I love baking and these rolls are simple, moist and delicious. If I am busy, I put the ingredients into the bread machine bucket and let it do half the work. But I check it after the first few minutes to see if it needs a tablespoon or more of extra flour. When it is a doughy ball, tacky but not too sticky, it is good to go. Or use your standing mixer or just mix it by hand. Its all good.
1If you are using a bread machine, put all the wet ingredients in the bread machine bucket, then the dry. Set for dough only cycle. After the proofing, take out the dough for shaping. (See below)
2If you are doing this by hand or mixer, whisk the egg in with the milk. Add the sugar, potato and 1 cup of flour, mixing together. Then add the yeast. Cover and let rest for about 20 minutes to give the yeasty-beasties time to wake up and get busy. If you are using a standing mixer, use the dough hook and mix in the butter, salt and the rest of the flour. It only needs mixing until it is smooth and pulls together. It does not need to be kneaded much to develop the gluten since they are rolls not loaves of bread. That is also why you do not need to use bread flour for rolls. Soft rolls do not need a high protein flour. You can use bread flour, but you don't have to. If you are adding whole wheat flour as part of it, add it early on and let the dough rest. Whole wheat flour takes longer to absorb the liquid. If you do not let it rest 10 minutes or so, you may be in danger of adding too much flour. No matter what the recipe says, you tell if the dough needs more flour by feel. If it is too dry, mist it with water and keep kneading it in. If it is way too sticky, add a tablespoon of flour in at a time until it is tacky and smooth.
3Use the mixer or a danish whisk or wooden spoon to mix the wet and dry ingredients together until cohesive. If kneading by hand, put the dough on a floured surface and just knead a few times to make a springy, tacky dough. DO NOT add too much flour. Keep it slightly sticky for moist rolls. Brush with oil and cover with plastic wrap and let rise 45 minutes to an hour. They should puff up and almost double in size. Do not let it rise more than that or you risk weakening the dough.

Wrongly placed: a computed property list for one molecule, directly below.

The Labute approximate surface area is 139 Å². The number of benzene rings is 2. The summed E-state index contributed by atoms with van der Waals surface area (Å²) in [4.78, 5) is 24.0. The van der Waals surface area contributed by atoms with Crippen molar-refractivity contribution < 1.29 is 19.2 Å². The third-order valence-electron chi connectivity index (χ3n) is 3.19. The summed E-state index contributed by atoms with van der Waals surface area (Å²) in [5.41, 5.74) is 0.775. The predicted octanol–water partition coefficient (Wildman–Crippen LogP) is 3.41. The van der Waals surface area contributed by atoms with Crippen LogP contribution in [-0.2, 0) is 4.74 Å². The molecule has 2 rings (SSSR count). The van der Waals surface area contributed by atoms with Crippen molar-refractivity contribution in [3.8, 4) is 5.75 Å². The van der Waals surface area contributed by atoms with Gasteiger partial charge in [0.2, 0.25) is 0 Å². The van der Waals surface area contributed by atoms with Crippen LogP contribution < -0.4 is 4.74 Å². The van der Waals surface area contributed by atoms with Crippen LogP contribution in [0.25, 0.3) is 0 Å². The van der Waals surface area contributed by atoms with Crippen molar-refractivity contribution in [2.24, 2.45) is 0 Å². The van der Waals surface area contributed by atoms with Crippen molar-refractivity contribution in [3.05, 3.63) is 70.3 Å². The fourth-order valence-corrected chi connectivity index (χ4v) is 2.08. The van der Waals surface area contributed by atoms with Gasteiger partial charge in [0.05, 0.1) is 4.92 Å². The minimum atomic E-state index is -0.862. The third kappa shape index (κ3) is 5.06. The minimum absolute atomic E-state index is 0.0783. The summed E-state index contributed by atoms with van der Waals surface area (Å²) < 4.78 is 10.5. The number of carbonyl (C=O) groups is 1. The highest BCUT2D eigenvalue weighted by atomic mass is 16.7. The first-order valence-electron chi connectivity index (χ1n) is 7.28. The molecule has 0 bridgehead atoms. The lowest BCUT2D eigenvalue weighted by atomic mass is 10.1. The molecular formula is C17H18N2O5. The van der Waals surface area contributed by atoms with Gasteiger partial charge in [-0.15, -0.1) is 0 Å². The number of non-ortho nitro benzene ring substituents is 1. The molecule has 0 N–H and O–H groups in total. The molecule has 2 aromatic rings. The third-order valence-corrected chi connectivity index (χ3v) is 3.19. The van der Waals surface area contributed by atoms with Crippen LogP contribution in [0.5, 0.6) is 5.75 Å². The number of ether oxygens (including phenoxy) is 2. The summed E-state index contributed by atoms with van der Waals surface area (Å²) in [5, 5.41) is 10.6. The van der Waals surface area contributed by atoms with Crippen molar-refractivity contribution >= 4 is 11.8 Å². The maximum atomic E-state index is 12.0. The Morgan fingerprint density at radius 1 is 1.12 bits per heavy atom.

4After the dough is proofed, (risen) gently push it down and divide in half. Then in half again and again until you have about a dozen roll size pieces. Shape each one into a ball with a taut 'skin'. You can do this by putting the little ball of dough on the counter and cup your hand over it, using the palm of your hand and rotating the dough round and round in quick little circles, until it is round and smooth with a little belly button on the bottom. You do not want to flour this counter much. You want the dough to grip the counter a bit.
5Place them all in a pan. I prefer to use stoneware pans. I have several from the Pampered Chef that work great. If you are using a metal baking sheet, line with parchment first. Then place the rolls about 1/2 inch apart and brush with oil or melted butter. Keeping them close makes them push against each other when rising, instead of spreading and they will rise higher and become more 'pull apart' style. Cover again and let it rise. In the meantime, preheat the oven. You want them to rise and puff, but not double. They will rise in the oven as well. So they only need about 45 minutes. Keep an eye on them.
6Just before popping in the oven, either brush again with melted butter or a bit of egg wash (an egg mixed with water). You can sprinkle a little wheat bran over them if you are using some whole wheat in the dough. Bake until golden brown, rotating the pan after the first 12 minutes, front to back. Depending on the size of your rolls about 18-20 minutes.